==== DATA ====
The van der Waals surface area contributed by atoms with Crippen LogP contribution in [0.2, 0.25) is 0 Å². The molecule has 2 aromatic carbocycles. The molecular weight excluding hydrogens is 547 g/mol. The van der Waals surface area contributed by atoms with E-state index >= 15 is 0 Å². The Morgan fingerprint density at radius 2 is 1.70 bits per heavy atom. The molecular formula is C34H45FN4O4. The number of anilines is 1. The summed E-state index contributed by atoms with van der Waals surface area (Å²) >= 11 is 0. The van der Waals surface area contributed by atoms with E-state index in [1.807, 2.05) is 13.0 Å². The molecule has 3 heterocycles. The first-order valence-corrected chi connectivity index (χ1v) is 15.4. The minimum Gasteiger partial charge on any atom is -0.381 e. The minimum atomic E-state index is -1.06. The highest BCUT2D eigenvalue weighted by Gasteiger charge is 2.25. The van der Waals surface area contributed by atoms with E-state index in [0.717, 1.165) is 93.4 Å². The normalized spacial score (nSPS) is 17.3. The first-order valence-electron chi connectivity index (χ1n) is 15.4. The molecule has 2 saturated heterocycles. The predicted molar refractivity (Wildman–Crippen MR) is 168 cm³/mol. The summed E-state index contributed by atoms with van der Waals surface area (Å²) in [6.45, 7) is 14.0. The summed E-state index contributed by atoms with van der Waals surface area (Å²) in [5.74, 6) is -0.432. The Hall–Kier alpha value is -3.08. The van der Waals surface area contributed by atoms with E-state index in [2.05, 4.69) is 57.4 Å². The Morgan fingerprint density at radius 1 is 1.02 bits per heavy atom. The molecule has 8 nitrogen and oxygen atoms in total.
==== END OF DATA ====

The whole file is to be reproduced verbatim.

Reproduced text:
The van der Waals surface area contributed by atoms with Crippen LogP contribution in [0.2, 0.25) is 0 Å². The molecule has 2 aromatic carbocycles. The molecular weight excluding hydrogens is 547 g/mol. The van der Waals surface area contributed by atoms with E-state index >= 15 is 0 Å². The Morgan fingerprint density at radius 2 is 1.70 bits per heavy atom. The molecular formula is C34H45FN4O4. The number of anilines is 1. The summed E-state index contributed by atoms with van der Waals surface area (Å²) >= 11 is 0. The van der Waals surface area contributed by atoms with E-state index in [1.807, 2.05) is 13.0 Å². The molecule has 3 heterocycles. The first-order valence-corrected chi connectivity index (χ1v) is 15.4. The minimum Gasteiger partial charge on any atom is -0.381 e. The minimum atomic E-state index is -1.06. The highest BCUT2D eigenvalue weighted by Gasteiger charge is 2.25. The van der Waals surface area contributed by atoms with E-state index in [0.717, 1.165) is 93.4 Å². The normalized spacial score (nSPS) is 17.3. The first-order valence-electron chi connectivity index (χ1n) is 15.4. The molecule has 2 saturated heterocycles. The predicted molar refractivity (Wildman–Crippen MR) is 168 cm³/mol. The summed E-state index contributed by atoms with van der Waals surface area (Å²) in [6.45, 7) is 14.0. The summed E-state index contributed by atoms with van der Waals surface area (Å²) in [5.74, 6) is -0.432. The Hall–Kier alpha value is -3.08. The van der Waals surface area contributed by atoms with E-state index in [2.05, 4.69) is 57.4 Å². The Morgan fingerprint density at radius 1 is 1.02 bits per heavy atom. The molecule has 8 nitrogen and oxygen atoms in total.